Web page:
Rising prices and falling wages deepen UK cost of living crisis

Rapidly rising prices and wages failing to keep pace with rising inflation have resulted in a what has been dubbed by the media a “cost of living crisis” for British workers.

UK household incomes could be down £1,000 next year, according to analysis by the Resolution Foundation think tank, as rising prices combine with welfare benefit cuts and rising taxes. The Institute for Public Policy Research says a typical family will lose £500 a year because of the planned increase in national insurance taxes and an expected 5 percent rise in council tax.

The Office for National Statistics (ONS) says the consumer prices index eased to 3.1 percent, from 3.2 percent in August and fell back slightly in September too. However, before August, the last time overall inflation was at 3.1 percent or higher was back in 2017, and the ONS warns upward pressure on living costs continues.

The current hiatus in the CPI measure of inflation is temporary. Conservative government Chancellor Rishi Sunak acknowledged in this month’s budget that CPI, which doesn’t include rising housing costs, would top 4 percent next year. Capital Economics described the present period is “the lull before the storm”. The economic research consultancy believes inflation could reach 5 percent by April 2021. Other analysts agree the levelling off in the headline rate of inflation will prove temporary, with further pressure on living costs expected amid soaring wholesale gas and electricity prices and the lifting of Ofgem’s consumer price cap on household bills. Reflecting increases in business costs that will hit consumers down the line, inflation in factory gate prices rose from 6 percent in August to 6.7 percent in September, the highest level for almost a decade.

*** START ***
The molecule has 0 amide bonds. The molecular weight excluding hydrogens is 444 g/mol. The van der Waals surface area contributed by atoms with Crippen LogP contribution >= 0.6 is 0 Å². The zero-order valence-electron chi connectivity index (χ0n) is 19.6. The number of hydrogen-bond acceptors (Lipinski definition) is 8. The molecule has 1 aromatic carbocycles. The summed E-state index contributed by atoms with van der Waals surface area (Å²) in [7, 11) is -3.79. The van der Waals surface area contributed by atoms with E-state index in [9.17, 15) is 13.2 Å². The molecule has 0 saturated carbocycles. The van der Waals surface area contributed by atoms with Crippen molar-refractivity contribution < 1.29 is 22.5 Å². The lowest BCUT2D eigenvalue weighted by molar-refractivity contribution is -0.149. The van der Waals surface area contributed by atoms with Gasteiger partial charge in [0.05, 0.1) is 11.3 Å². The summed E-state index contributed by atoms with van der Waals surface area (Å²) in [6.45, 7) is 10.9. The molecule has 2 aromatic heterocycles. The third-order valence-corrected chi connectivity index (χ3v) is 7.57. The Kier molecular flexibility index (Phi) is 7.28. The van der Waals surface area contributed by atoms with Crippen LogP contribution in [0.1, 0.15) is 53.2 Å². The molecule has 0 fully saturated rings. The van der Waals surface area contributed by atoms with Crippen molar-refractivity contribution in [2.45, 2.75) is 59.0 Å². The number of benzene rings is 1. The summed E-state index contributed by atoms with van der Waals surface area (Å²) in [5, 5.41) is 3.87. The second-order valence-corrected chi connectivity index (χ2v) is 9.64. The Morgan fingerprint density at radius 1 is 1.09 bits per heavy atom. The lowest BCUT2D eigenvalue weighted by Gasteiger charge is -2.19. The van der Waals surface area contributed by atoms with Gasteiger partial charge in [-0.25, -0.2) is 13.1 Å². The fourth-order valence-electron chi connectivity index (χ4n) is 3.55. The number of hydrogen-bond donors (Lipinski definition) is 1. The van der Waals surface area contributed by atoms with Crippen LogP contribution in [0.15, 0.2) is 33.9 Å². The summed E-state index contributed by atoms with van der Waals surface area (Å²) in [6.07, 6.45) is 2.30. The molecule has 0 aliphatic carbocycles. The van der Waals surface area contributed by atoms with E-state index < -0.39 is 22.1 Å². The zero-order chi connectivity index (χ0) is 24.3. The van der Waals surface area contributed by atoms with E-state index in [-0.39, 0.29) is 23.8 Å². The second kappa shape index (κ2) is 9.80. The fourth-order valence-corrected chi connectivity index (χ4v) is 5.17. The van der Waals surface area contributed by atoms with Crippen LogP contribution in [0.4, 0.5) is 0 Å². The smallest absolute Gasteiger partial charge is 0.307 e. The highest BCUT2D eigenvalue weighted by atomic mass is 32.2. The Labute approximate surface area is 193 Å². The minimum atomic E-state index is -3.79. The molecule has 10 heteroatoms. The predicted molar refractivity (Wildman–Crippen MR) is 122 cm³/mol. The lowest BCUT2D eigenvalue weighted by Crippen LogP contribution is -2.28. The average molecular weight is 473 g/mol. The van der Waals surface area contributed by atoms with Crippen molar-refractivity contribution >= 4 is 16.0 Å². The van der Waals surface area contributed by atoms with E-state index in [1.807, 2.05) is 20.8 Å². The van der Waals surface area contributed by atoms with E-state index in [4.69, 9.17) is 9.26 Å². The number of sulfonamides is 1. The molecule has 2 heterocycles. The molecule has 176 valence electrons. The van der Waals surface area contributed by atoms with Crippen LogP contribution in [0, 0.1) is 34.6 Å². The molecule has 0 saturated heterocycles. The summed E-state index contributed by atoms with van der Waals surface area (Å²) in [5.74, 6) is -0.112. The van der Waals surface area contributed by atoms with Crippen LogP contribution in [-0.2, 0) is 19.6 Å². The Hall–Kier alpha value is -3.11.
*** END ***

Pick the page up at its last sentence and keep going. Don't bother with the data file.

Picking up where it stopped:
The more accurate measure of inflation, RPI, which includes housing costs, is already at 4.9 percent and expected to soon top 5 percent.

Energy bills may rise as much as 30 percent, petrol prices recently reached a record high, home rental is up 8.5 percent, and household debts are soaring. The Food and Drink Federation believe food prices will rise by 9 percent in time for Christmas.

As the prices of essentials soar, the gap between workers' falling wages and living costs is becoming insurmountable, especially with the onset of winter. Workers are tightening their belts but still cannot make ends meet.

Responding to the Budget, the director of the Institute for Fiscal Studies (IFS), Paul Johnson, described projections of UK household incomes in the Independent newspaper as “pretty stagnant” over the next five years. “That’s partly because of inflation” said Johnson, “that’s partly because of the big tax rises that we’ve seen imposed, that’s partly because growth is so poor...”

Johnson warned, “Those almost non-existent increases in living standards over the next half-decade are a big blow to all households, and families of course…”

Household fuel bills were rising sharply before the regulator Ofgem increased the energy price cap at the beginning of October. The End Fuel Poverty Coalition warned that rising household prices, by as much as £400 per year for some, will push another half million of the UK poor into “fuel poverty” whereby households are forced to cut other essentials like food in order to heat their homes.